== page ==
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Pictionary Tips

Updated February 21, 2017

Pictionary was released in 1985 and has been a popular party game ever since. The game involves advancing a game piece along a board, but differs from other board games in that teams of players must draw things for each other and successfully interpret each other's drawings to advance on the board. The drawing is timed, and the players work in teams.

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Don't Guess For the Other Team

Unless the drawing session is "all play," which means that any team that guesses the correct answer wins the round, it is not in your best interest to guess at what the other team is drawing. This can be frustrating, and sometimes players get swept up in the excitement of guessing. But if you want to win, you should keep quiet while you observe the other team's players drawing and guessing. You can always make your guess after their time runs out.

Guess Anything

When it is your team's turn to guess, don't be shy about shouting out ideas for the answer. There are no points lost for guessing wrong, and you may surprise yourself by being right. Also, the words that you say may trigger the creativity of one of your teammates who takes the idea further, and at the very least you will be giving feedback to the drawer about the message the drawing is sending.

Draw Fast

When it is your turn to draw, don't worry about getting everything perfect. Draw quickly and include as much information as you can, so that your teammates will have material to begin guessing. If their guesses are off, you can go back to the original to make refinements or start something else. And when you do begin drawing, start with the most recognisable feature of what you are trying to communicate.

Use Lots of Paper

Don't squeeze your drawings into a tiny space. It will be much easier for everyone to see what you are drawing if you start with a fresh sheet of paper for each round of sketching and make your drawings large, even if it uses up the whole space. In fact, it is OK to use multiple sheets of paper for only one round of drawing.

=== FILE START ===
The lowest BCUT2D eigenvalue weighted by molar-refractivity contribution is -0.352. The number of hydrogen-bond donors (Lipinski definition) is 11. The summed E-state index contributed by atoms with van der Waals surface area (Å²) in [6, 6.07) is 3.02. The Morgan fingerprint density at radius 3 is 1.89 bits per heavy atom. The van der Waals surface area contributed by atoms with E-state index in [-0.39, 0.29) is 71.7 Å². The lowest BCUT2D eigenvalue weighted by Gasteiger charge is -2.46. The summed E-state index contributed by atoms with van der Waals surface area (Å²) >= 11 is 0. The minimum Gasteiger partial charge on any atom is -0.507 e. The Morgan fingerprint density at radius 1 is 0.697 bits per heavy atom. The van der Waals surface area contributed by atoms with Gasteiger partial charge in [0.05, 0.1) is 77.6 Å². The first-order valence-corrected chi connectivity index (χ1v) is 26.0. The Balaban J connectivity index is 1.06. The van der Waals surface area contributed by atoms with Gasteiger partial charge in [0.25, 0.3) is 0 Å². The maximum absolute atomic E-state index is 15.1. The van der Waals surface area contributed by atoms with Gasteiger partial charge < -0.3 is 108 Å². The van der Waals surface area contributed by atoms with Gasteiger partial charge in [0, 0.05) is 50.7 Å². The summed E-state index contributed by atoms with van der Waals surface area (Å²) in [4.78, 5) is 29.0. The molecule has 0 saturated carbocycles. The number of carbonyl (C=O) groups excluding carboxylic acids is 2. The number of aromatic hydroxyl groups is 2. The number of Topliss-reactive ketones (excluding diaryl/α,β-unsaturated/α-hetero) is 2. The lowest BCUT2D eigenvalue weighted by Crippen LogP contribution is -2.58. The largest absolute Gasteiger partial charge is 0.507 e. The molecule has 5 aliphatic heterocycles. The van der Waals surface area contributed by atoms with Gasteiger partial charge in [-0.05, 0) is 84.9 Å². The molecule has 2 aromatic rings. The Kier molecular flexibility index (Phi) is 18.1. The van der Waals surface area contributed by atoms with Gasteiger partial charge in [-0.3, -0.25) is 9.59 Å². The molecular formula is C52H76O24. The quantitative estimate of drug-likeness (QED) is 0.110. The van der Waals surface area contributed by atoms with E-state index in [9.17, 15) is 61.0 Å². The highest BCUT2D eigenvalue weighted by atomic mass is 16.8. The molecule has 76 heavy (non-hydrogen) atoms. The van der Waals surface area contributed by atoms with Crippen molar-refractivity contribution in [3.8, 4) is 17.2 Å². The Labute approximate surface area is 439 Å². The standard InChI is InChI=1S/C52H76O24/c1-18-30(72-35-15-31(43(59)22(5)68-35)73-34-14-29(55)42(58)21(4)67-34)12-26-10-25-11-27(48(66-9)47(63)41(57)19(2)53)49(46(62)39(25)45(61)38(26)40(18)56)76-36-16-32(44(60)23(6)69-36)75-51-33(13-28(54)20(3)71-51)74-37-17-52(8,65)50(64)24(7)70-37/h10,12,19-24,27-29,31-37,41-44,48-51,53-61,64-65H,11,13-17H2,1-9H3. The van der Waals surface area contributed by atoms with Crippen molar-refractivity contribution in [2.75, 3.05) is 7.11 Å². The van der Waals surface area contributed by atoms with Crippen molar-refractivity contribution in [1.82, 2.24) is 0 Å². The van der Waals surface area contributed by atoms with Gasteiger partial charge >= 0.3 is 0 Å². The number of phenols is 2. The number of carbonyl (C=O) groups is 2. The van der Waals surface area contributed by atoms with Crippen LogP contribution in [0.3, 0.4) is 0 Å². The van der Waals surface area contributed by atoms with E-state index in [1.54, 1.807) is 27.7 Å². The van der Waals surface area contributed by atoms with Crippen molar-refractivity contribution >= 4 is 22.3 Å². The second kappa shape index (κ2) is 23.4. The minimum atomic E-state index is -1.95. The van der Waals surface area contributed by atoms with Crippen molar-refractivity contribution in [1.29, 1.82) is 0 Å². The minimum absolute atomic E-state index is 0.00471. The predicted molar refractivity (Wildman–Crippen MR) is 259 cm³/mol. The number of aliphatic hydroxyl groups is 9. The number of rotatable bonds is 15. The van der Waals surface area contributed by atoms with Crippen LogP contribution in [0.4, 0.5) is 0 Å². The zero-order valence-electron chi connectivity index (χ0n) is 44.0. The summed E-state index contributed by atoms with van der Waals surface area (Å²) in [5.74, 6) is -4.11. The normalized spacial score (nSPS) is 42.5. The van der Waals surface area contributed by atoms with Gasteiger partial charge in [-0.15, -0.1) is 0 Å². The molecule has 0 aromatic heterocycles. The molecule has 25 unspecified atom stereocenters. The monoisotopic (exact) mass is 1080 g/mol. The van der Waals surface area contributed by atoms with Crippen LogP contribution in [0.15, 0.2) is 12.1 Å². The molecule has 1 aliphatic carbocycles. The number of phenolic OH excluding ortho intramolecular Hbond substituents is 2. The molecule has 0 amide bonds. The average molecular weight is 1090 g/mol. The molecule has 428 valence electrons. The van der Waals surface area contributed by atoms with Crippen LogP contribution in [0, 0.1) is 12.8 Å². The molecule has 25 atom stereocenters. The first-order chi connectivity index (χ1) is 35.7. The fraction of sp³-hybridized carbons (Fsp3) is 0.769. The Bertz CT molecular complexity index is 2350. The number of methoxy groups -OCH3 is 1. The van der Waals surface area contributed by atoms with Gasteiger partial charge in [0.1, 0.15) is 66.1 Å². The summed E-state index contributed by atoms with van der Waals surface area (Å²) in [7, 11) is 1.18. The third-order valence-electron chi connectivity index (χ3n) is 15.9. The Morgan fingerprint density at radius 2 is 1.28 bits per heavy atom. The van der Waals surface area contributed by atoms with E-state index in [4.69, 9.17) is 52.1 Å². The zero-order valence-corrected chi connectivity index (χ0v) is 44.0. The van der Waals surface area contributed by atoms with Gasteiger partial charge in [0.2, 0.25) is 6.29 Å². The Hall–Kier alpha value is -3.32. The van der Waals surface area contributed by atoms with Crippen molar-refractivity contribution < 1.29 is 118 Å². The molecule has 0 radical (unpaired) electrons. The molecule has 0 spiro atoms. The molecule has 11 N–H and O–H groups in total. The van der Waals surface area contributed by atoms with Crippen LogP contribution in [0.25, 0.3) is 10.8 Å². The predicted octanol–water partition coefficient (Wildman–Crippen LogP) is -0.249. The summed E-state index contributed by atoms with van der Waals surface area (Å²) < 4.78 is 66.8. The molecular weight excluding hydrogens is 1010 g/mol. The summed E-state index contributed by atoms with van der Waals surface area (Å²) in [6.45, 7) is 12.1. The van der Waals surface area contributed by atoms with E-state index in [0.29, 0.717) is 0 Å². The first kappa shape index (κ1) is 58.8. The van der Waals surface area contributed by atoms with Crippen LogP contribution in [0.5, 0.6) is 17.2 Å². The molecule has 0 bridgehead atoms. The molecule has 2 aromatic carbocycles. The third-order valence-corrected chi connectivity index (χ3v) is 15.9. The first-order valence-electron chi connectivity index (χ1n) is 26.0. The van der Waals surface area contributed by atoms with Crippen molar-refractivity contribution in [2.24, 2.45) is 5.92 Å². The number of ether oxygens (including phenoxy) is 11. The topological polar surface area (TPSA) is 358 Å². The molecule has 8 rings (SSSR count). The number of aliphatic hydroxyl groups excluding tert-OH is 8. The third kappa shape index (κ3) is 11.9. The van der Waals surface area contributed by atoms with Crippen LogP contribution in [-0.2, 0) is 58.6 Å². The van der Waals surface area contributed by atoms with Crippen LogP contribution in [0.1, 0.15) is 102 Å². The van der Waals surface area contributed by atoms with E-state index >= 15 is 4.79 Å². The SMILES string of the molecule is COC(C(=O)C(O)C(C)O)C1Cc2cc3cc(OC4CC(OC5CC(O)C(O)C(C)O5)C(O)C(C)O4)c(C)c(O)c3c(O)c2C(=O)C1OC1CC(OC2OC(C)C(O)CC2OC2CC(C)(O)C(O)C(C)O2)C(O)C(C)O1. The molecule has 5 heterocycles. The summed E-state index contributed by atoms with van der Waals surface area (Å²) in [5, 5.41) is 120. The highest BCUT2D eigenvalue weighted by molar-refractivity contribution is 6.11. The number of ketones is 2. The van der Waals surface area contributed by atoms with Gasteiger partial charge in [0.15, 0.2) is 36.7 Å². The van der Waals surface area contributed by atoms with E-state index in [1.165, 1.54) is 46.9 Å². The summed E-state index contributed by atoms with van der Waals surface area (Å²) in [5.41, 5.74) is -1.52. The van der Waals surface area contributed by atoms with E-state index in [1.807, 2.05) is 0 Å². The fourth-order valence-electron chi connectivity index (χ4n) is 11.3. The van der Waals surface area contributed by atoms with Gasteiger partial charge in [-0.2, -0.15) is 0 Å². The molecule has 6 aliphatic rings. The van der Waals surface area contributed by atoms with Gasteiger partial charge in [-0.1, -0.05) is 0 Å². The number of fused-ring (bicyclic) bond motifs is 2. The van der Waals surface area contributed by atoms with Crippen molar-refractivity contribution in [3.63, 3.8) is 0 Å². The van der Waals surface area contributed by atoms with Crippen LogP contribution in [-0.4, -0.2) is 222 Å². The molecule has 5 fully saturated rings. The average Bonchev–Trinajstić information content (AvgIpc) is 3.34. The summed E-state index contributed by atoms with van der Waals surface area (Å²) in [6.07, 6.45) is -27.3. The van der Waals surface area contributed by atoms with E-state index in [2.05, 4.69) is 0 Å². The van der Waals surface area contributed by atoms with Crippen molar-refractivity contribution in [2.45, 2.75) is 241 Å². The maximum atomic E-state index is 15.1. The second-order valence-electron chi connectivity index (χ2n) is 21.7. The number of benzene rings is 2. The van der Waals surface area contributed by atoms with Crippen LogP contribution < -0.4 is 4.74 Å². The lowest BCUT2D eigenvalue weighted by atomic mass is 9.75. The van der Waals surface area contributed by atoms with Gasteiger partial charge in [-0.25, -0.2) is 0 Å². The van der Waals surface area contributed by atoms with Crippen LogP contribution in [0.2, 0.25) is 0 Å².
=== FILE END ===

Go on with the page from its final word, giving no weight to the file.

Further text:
One strategy for communicating a difficult word to put into pictures is to use a homonym, a word that sounds the same but has a different meaning. For instance, a "bale" as in hay can be easy to draw but is a homonym for "bail." This could save you a lot of time, and if you draw a homonym when someone is having a hard time guessing the exact word you are trying to suggest, it may get through to them.

Don't Get Angry

Pictionary is supposed to be a fun game, but the excitement and frustration it brings out can make people say things in anger to each other. Remember that you are playing a game to have fun with your friends and that winning is secondary. Also, getting angry with each other wastes time that could be used for drawing.

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About the Author

Stella Noble began writing professionally in 2004. She received her Juris Doctor from Georgetown University and also holds a Bachelor of Arts in anthropology.

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